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Chapter 5: Old Greytooth

April 27, 2023
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While Gontro and Rom’s meeting seemed pure chance, it was more than fate that brought them together that day outside the Coliseum.

The history of Tolkheim is inseparable from the chronicles of great sorcery and intrepid adventurers. Unlike our past in the Age of Conflict, however, heroes and sorcerors no longer squander resources seeking greater ways to destroy each other in combat. Wars of conquest seldom rage through our lands. This is the Age of Chance, and we solve our disputes great and small through more civilized means.

Our story begins– or rather began– with an unlikely adventurer named Rom and a drunken cynic named Gontro (who STILL owes me more than a few shields). That, however, is only half of what happened. In truth, the story began two days earlier– a day when Gontro smelled particularly of stale whiskey and false bravado.

It was about a three day ride north of Shallowharbor…

“What in tha hells do ya think you doing!?” A scattershot of potatoes accompanied the screams coming from the door to the room. A distinctively lopsided one smacked Gontro right between the eyes, knocking him onto his rear. He was naked for all but his shorts, the pale scars all over his green body seeming to shimmer after so rarely seeing the sun. Over his shoulder he hastily slung a sack, cramming clothes into it as he dodged the root vegetables.

“Sorry Sorry!” He shouted, getting to his feet while shielding his face with his hands. “I was riding. I was tired. There was an empty bed in an empty room.”

“This. Is. MA. HOUSE!” the woman screamed, bursting into the bedroom with an iron frying pan in one hand and a potato in the other.

“I know– Well, I didn’t know.” He struggled to his feet, still spitting out pieces of raw potato. “I’d been ridin all day and I was tired and drunk. It was just a bed.”

“You think you can just climb inta people’s windows!? Sleep in tha beds?” She chucked the potato just as his hands lowered, nailing his unshielded face again. She darted back inside the door for a moment, quickly returning with no frying pan. Instead she held a smooth stick as tall as her. The end was covered in bright red runes and glowed dimly.

“Woah woah, what are you doing with that? I just saw a bed. It was empty. I thought this was an inn.” He backed away from the woman, clearly terrified. He continued in an apologetic tone, doing his best to muster some charm. “It really was a lovely bed by the way. Best inn I’ve ever slept in. How much ya charge?”

“We use this to fire tha clay,” the woman said dryly. “It’d probably treat you liken clay too.”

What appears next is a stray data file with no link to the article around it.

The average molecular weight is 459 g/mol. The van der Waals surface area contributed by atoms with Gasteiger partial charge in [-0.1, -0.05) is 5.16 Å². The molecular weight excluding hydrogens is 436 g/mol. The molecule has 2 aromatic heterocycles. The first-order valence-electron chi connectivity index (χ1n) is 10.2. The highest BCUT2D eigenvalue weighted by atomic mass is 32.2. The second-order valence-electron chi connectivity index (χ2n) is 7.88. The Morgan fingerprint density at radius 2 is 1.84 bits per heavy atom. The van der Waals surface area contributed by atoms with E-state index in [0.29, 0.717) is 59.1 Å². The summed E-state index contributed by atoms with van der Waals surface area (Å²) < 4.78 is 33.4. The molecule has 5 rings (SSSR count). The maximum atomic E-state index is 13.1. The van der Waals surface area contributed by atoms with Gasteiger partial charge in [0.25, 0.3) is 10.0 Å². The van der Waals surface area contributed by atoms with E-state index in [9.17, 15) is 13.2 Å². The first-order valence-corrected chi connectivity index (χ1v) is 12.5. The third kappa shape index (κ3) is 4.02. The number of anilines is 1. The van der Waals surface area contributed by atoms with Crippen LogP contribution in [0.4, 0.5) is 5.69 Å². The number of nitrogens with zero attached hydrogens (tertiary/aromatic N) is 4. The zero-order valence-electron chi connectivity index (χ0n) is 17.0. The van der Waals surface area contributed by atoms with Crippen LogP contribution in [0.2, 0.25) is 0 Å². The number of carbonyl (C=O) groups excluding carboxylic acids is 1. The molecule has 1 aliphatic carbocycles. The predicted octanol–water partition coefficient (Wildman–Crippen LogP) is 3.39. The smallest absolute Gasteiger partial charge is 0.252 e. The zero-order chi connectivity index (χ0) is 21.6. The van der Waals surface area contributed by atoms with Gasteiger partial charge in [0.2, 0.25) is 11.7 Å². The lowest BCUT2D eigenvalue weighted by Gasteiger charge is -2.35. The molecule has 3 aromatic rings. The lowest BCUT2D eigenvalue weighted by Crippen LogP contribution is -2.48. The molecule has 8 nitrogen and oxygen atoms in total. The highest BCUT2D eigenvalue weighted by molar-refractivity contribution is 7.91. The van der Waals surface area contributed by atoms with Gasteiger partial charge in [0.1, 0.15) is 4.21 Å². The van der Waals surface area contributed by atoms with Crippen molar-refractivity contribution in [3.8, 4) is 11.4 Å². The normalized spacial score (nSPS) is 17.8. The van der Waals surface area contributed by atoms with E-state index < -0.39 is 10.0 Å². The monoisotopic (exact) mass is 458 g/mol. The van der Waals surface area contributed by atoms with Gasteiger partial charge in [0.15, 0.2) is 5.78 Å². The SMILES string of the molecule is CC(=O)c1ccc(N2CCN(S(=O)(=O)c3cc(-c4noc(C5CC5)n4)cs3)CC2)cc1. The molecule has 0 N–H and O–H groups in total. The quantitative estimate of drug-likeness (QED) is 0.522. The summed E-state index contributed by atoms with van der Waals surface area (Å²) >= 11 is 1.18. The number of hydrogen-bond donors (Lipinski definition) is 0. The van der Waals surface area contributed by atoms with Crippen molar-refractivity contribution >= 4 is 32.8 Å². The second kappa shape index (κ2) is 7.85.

“Oh my dear lady, can’t we settle this with an honorable game?” Still backing up. Faster now.

“I know ya Gontro Greytooth!” The woman shouted, gesturing as if stabbing him from a distance with the staff. “You just want to beat me in Legends Reborn and taken whatever ya like. This is ma land! Ma house! Shoo!”

A massive fireball suddenly sprung from the end of the staff towards Gontro. He turned tail and ran out the front door, darting sharply to the right to dodge. The fireball nearly singed his sparse gray hair on the way by, but then it slowed and wheeled… turning around to race back towards him!

Normal people across Tolkheim frequently have potentially dangerous magical artifacts on hand. In the Age of Chance, even a brigand like Gontro would never expect someone to engage him in direct aggression and violence!

“Oh, that’s cheating.” Gontro muttered to himself, now frantically digging into his bag while running full speed and mostly naked. He lost three earrings and one tunic while he was digging about, but finally he discovered what he was looking for. His hand emerged from the bag carrying a delicate scroll bound with gold string. He fumbled a great deal with the knot– so much that he had to stop running as his massive orc hands desperately tried to untie the flimsy gold.

He turned to see the coming inferno. Just seconds now. He bit the gold ribbon with his massive teeth, ripping the scroll open. “Take me to Kolton!” he yelled. He disappeared a wisp wink before the fireball roared past where he had just been.

Now, one who has never fast traveled before can’t properly respect the amount of pain and terror that happen in the few seconds while your body has no substance on this plane, but it’s rather similar to being shot with a large fireball. You can understand then that when Gontro reappeared in a muddy ditch about two days’ ride to the southwest, he continued howling in agony as if on fire. After a few moments, he realized he had in fact not been incinerated and his screams melted into laughter.

Several hours later… and after a well needed trip to the Kolton tavern, Gontro felt like a new orc. The scroll wasn’t the most pleasant way to travel, but at least it got him where he was going. He stopped in front of an old building, out of place among the well kept thatched roofs around. It seemed as if it would collapse at any moment. Somehow, the front door was entirely covered in cobwebs, even though the sign read ‘Open.’ A rusted and crooked sign above the door identified the shop as ‘Noggin’s Portents and Curiosities’.

Gontro had been here many times before, and he knew NPC had always looked like a hole in the ground. He confidently pushed through the cobwebs to open the door.

He strode into the dust covered shop. The door seemed to let the first light in years into the room. Glass cases full of oddities were scattered about the room. Gontro leaned towards one of the curios… unable to see through it due to filth built up on it. He pulled his glove off his hand and drew a quick illustration too scandalous to speak of here.

“Stop sullying my shop with your depravities you green son of a bugbear.” said a small figure at the front counter– almost entirely imperceptible in his tattered robes amongst the dust and grime. He stood on a stool behind the counter and still only rose up to Gontro’s shoulder.

“Noggin!” Gontro shouted with a suspiciously exaggerated smile coming across his face, rushing towards the speaker with outstretched arms. “It’s been too long! How’s the family?” The orc embraced Noggin in his massive arms and picked him up off his stool, twirling him.

“Put me down! Put me down this instant!” The Orc laughed as he plopped Noggin irreverently on the floor. The gnome straightened his robe, annoyed. “This is why gnomes don’t associate with orcs. It’s not been too long– better part of a decade is not long enough to be without you and the trouble you always bring, I warrant.”

“Oh c’mon Noggin. It’s not like that this time. Totally worth your while.” Gontro dropped to one knee to meet the gnome’s eyes. “I need new creatures– just like the old days. You forge me some tokens, we both get rich and famous.”